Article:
In the subsequent, weird online half guessing-game, half witch-hunt, one soccer star has already taken to Twitter to deny he is one of the anonymous players.
Manchester United player Luke Shaw felt the need to deny he was gay after his fans slammed the “idiocy” of rumors about him.
“It’s not me, so everyone can shut up now,” was Shaw’s rejoinder.
Shaw has been sitting out a few games with an injury, which he has documented, sexily, on Instagram, perhaps quickening some gay hearts.
But all you needed to know about why there might still be nervousness on the part of footballers when it comes to coming out is there in one Twitter wag gossiping about Shaw: “His leg might be bent hahaha but he’s not.”
Other commenters ask: What’s the big deal? Do it already.
Presumably, the anonymous players haven’t done it for the same reason so many soccer players haven’t done it: They are too scared and fearful at being the first. What will the fans say? Their fellow players?
Popular culture is a very different bastion than professional sports when it comes to entrenched homophobia, and the players’ nervousness is all too understandable.
Coming out may seem so much easier now, but for sportsmen and women, old ghosts of prejudice loom large—and sometimes very audibly from the stands where the fans cheer and chant abuse.
“The stars are thought to be planning to go public before the start of next season,” the Mirror reported. “We can also reveal that another well-known player came out to friends in 2011. But a homophobic word was then daubed in paint across his car. It is understood he is now reluctant to come out publicly in case he is the target for more abuse.”
The players—one an England international—are understood to have already told family and friends, and, the Mirror reported, are being supported by their clubs and the Football Association.
Like the very apex of the Hollywood star system, soccer—indeed sport in general—remains a notably fallow sphere of outness. Fear of the response from fans, bosses, and fellow players conspires to keep players in the closet.
Sure, there are exceptions: Robbie Rogers is out, and plays for LA Galaxy. Ex-Aston Villa midfielder Thomas Hitzlsperger retired before his 2014 announcement that he is gay.
But in the UK, as the Mirror reported, no male footballer has come out while still playing professionally since Justin Fashanu in 1990.
Fashanu’s declaration represented its own tragic landmark: He received little support, was subjected to vile abuse by fans, and hanged himself in a disused East London garage after being accused of sexual assault in 1998.
The assault had allegedly taken place in Maryland, and Fashanu had protested his innocence.
In 2012, his brother John—also a former professional footballer—asserted his brother wasn’t gay, but an attention seeker.
Fashanu’s example of rejection from all sides, including his family, remains the depressing standard.
But perhaps the considerable social and cultural change of the last 20 years could manifest in a far more positive and embracing response to a footballer coming out today.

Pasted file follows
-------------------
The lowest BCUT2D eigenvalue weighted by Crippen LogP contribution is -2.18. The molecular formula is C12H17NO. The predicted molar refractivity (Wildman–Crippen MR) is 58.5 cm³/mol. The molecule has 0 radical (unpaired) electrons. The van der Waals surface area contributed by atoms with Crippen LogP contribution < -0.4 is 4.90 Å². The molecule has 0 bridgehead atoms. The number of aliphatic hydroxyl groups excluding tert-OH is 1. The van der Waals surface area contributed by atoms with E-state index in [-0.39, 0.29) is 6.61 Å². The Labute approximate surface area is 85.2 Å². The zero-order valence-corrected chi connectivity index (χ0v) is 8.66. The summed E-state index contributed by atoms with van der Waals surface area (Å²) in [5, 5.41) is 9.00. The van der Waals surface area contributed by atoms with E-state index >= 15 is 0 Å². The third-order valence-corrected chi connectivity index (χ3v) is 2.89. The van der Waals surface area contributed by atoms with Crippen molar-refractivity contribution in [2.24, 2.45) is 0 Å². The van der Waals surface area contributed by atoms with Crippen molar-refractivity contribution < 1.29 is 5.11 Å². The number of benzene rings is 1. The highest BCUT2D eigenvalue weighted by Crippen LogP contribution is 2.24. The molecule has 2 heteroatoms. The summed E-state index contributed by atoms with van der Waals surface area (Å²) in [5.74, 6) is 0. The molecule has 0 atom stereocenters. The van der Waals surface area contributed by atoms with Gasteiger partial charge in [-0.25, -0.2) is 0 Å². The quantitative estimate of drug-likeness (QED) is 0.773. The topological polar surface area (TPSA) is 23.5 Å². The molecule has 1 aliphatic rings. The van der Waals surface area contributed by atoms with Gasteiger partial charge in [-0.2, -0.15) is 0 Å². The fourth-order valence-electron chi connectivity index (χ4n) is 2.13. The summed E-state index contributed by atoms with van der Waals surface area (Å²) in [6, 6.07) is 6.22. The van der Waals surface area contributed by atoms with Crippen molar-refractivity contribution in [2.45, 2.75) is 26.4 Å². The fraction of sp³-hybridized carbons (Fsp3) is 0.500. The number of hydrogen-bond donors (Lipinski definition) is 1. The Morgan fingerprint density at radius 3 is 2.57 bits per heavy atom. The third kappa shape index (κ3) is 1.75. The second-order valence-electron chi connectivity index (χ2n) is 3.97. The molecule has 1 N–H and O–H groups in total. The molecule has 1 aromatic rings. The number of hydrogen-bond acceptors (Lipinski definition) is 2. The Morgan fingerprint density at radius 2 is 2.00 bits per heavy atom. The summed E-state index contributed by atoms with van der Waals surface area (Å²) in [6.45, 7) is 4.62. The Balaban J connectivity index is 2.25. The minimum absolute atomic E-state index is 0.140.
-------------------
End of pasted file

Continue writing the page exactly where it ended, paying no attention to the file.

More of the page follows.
Certainly, if the story about the two Premiership players is true, they will be coming out in a climate where vicious homophobia is certainly not voiced as freely as it was in 1990.
If they are nervous about the reaction of fans on the terraces, they can look to the so-far positive experience of Keegan Hirst, who recently became the first British rugby league player to come out as gay, as well as Gareth Thomas, who became the first rugby union player to come out in 2009.
Sam Wallace, chief football writer of the Telegraph, writes that the two players in question need not fear fans:
“The first high profile gay footballer among Arsenal’s men’s senior team, or Manchester United, or Chelsea, will undoubtedly be a major event in the English game, and understandably so. There will be offence taken on social media, lines drawn, accusations made. Someone will doubtless tweet something insensitive and be pilloried. The first few games from the player in question will be more about listening for any trace of abuse from the crowd rather than the result. Then, after a few weeks of excitement it will die down. Someone else, doing something else, will find themselves trending—and in football we will all go back to complaining about the standards of refereeing.”
Former England boss Graham Taylor has said: “I don’t know who they are, but good for them. If they do come out, then at least they will be in control of the situation.
“A lot of things are said in dressing rooms in football. This way, the players concerned make sure that any information comes out in the way that they want.”
And so the stage is set. Most people are saying the right things. But will those fine words be matched if and when the players come out, and play their first matches?
Their coming out will not only be a test for them, but also the fans, their clubs, and footballing authorities—and, most tellingly, if other players follow their lead too.
Too often sports stars’ coming out happen in isolation—they are hailed for their bravery, but often—like Michael Sam—end up standing alone.
The media is so excited by the news frenzy attendant on an isolated declaration it ignores that—in terms of a crude numbers game—very few sports stars are out. The ones that come out are totems.
As the two Premiership stars must surely be hoping (if the story is true), coming out doesn’t end with the words courageously said; practical, visible, audible support and encouragement from teammates, bosses, loved ones, and fans is crucial too.
The players’ bravery will set the best kind of example to fans—many straight and male—challenging football’s image of uncontested heterosexuality. The tragedy of Justin Fashanu should not continue to define professional soccer’s relationship to homosexuality: The beautiful game is surely ready to embrace something more beautiful.